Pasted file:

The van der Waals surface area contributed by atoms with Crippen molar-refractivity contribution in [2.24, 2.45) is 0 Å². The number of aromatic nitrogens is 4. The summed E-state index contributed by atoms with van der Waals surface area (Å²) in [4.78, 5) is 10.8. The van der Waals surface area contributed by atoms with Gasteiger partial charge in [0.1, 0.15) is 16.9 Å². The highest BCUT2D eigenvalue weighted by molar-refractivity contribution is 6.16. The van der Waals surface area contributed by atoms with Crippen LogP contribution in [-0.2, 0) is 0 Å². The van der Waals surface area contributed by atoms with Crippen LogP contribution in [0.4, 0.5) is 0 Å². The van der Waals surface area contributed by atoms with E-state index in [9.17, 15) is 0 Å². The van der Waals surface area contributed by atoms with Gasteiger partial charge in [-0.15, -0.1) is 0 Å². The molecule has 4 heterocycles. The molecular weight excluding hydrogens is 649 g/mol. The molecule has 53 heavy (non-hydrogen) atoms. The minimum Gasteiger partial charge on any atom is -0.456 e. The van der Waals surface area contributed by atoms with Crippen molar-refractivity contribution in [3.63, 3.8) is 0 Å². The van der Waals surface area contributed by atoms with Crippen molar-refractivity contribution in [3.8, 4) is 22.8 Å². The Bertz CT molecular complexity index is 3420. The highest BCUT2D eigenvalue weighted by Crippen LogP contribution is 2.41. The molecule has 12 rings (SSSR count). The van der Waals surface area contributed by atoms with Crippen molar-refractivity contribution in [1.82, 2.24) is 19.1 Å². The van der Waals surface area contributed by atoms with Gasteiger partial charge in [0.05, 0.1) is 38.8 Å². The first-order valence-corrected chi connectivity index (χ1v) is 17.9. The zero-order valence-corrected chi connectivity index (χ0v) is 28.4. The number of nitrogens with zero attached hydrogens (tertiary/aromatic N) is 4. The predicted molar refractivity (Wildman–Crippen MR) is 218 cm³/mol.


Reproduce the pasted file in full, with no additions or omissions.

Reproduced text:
The van der Waals surface area contributed by atoms with Crippen molar-refractivity contribution in [2.24, 2.45) is 0 Å². The number of aromatic nitrogens is 4. The summed E-state index contributed by atoms with van der Waals surface area (Å²) in [4.78, 5) is 10.8. The van der Waals surface area contributed by atoms with Gasteiger partial charge in [0.1, 0.15) is 16.9 Å². The highest BCUT2D eigenvalue weighted by molar-refractivity contribution is 6.16. The van der Waals surface area contributed by atoms with Crippen LogP contribution in [-0.2, 0) is 0 Å². The van der Waals surface area contributed by atoms with Crippen LogP contribution in [0.4, 0.5) is 0 Å². The van der Waals surface area contributed by atoms with E-state index in [9.17, 15) is 0 Å². The van der Waals surface area contributed by atoms with Gasteiger partial charge in [-0.15, -0.1) is 0 Å². The molecule has 4 heterocycles. The molecular weight excluding hydrogens is 649 g/mol. The molecule has 53 heavy (non-hydrogen) atoms. The minimum Gasteiger partial charge on any atom is -0.456 e. The van der Waals surface area contributed by atoms with Crippen molar-refractivity contribution in [3.63, 3.8) is 0 Å². The van der Waals surface area contributed by atoms with Crippen molar-refractivity contribution in [3.8, 4) is 22.8 Å². The Bertz CT molecular complexity index is 3420. The highest BCUT2D eigenvalue weighted by Crippen LogP contribution is 2.41. The molecule has 12 rings (SSSR count). The van der Waals surface area contributed by atoms with Crippen molar-refractivity contribution in [1.82, 2.24) is 19.1 Å². The van der Waals surface area contributed by atoms with Gasteiger partial charge in [0.05, 0.1) is 38.8 Å². The first-order valence-corrected chi connectivity index (χ1v) is 17.9. The zero-order valence-corrected chi connectivity index (χ0v) is 28.4. The number of nitrogens with zero attached hydrogens (tertiary/aromatic N) is 4. The predicted molar refractivity (Wildman–Crippen MR) is 218 cm³/mol.